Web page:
So, I am anticipating that some of my outfit ideas will be jettisoned when we get to where we’re going. Which is all over Portugal: north, south, on the coast, and inland, in cities, small towns, and rural areas. I won’t know for sure how I feel about what I’ve packed until I get there. So I just have to rely on my experience from past trips, work with what I own, plan for the weather, and hope for the best. But I think that everything is versatile enough that I can wear what I’d planned, or swap pieces around if I want.
And I have to resist the urge to shop if I feel particularly uncool. By the time we reached Zagreb in 2019, at the end of our trip, I hated everything I’d packed. And I have to tell you that when Dottoressa and I went shopping one day before we met Hubby for lunch, the Max Mara stores we visited were screaming my name. But, it was a good test of my discipline, and my self-esteem, to feel so out of step with my clothes and not shop. I said to Hubby that I needed a sign around my neck saying: “I have way better outfits at home.” Ha.
I remembered that a friend who, as a young teacher with a particularly difficult class, was advised to keep telling herself: “This is the class that will help me to grow as a teacher.” She said she murmured it to herself daily after that. So I walked all around Zagreb, murmuring: “I am not my clothes. I am more than my clothes.” Ha. No… actually I didn’t do that. But I should have.
Above is the outfit from our 2019 trip that I will reprise exactly. Maybe. I loved this when I pulled it together one night to wear to dinner. I hadn’t planned to wear this combination. But when we were in Ljubljana, in Slovenia, and it was quite cool, I cobbled it together, and felt warm enough… and wonderful. Who knows if I will do the same this time. I guess we’ll just have to wait and see.
So that’s the final cut above. My packing for Portugal… from left to right. Two vests and one jacket. Four bottoms ( 3 pairs of jeans, white, black, and blue. And 1 pair of cropped pants.) Two long-sleeved tee shirts, two sweaters, three short-sleeved tee shirts, and two tank tops (just in case.) Three scarves.
Of course I’m packing other pieces besides what you can see in the photo. Hiking gear: light sweat pants, a couple of long-sleeve athletic tees, and a lightweight windbreaker. Plus a black, quarter-zip sweatshirt that will be great for cool weather hiking or travel days in the car. I will also throw in a pair of ski underwear bottoms. These can be worn under the light sweats for cool weather hiking. And worn with a tee shirt they double as leggings for lounging around our accommodation with my tea and a book. And of course socks and underwear and sleepwear. Then I usually leave a small pocket of empty space for something last minute which occurs to me the night before we leave and which I usually end up being glad about. Like an extra scarf. Or one more tee shirt.
You know I often feel that my packing is different from all those packing capsule wardrobes you can see on Pinterest. That’s because those packing lists are too city oriented for what Hubby and I like to do. Many days when we travel are spent driving, getting out to hike or have a picnic, or maybe stopping for a coffee. We like to stroll cities and towns too. But we’re not much for wine-tasting tours, attending the theatre, or dining in high-end restaurants. So dresses, ankle boots or shoes that can’t be walked in for a few hours, long coats, or good blazers and dress pants will not be suitable. I’m always afraid that anything really good will be ruined by too much wear and tear or washing in laundromats.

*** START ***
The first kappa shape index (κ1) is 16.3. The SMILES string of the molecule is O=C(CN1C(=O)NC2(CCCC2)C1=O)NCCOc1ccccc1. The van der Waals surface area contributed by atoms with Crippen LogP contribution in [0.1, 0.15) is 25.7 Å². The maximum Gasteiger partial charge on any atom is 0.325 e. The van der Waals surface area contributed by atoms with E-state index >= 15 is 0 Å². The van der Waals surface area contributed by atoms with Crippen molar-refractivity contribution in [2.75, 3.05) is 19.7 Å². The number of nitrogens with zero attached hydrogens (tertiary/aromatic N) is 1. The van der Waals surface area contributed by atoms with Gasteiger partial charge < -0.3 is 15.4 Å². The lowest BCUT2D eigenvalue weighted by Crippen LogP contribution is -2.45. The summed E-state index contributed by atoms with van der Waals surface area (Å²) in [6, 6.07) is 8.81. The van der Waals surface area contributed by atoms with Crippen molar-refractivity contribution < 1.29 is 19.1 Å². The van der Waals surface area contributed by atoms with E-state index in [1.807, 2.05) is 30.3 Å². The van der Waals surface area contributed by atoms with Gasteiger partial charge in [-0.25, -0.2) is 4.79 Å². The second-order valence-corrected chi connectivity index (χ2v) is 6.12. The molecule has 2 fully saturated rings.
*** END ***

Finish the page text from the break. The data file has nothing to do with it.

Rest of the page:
So my good cashmere sweaters, my woollen or tweed blazers, good shirts and blouses, even my lighter and more versatile dress pants stay safely at home. I had thought I might pack my Max Mara navy dress pants. But then I thought how sad I’d be if, after managing to keep them so pristine all these years, I ruined them on one trip. So I changed my mind. They are, after all, irreplaceable.
So our trip departure draws nigh. My packing for Portugal is all planned, clothes have been washed, ironed, and folded, ready to be sorted into suitcases. Our medication packs, toiletries, chargers, and most miscellaneous things are piled on chairs and on the rug in the livingroom. Hubby says that when the piles get so big that they spill over and we can’t walk around them, we’ll know it’s time to go. Ha.
Sometimes I look at what I’ve planned to take and have second thoughts. I mean have you ever seen such a boring bunch of outfits? But we try to travel light. We take a tote bag or backpack and one small carry-on sized suitcase each. And if I can survive six weeks in South America with that small amount of clothes, four weeks will be easy.
I just have to remember that I need to be comfortable, weather appropriate, and like what I’m wearing. Not love it. And to stop second-guessing myself.
And I’ll keep imagining how wonderful it will feel after four weeks to come home and get back into my blazers and ankle boots. Not to mention that new green silk shirt.
How about you my friends? What strategy do you employ when packing for extended travel?
P.S. My posting schedule will be spotty for most of October. I am usually able to do one or two posts when we are on the road, but please don’t count on a regular schedule. Besides, I’ll be talking about the trip so much when we get back you’ll probably get sick of me. 🙂
P.P.S. Here are links to some of the pieces I’m packing. These are affiliate links. If you make a purchase after clicking my affiliate link I will earn a commission.
Everlane short-sleeved tee, Everlane cashmere crew, Everlane cutaway tank, Levi’s 501 white jeans, Frame high-rise straight-leg jeans, Vejas sneakers, Paige jean jacket. Uniqlo ultra-light down vest, Uniqlo striped tee shirt, Uniqlo slim, straight jeans, Uniqlo merino crew-neck sweater, Asics GT 1000-12 running shoes.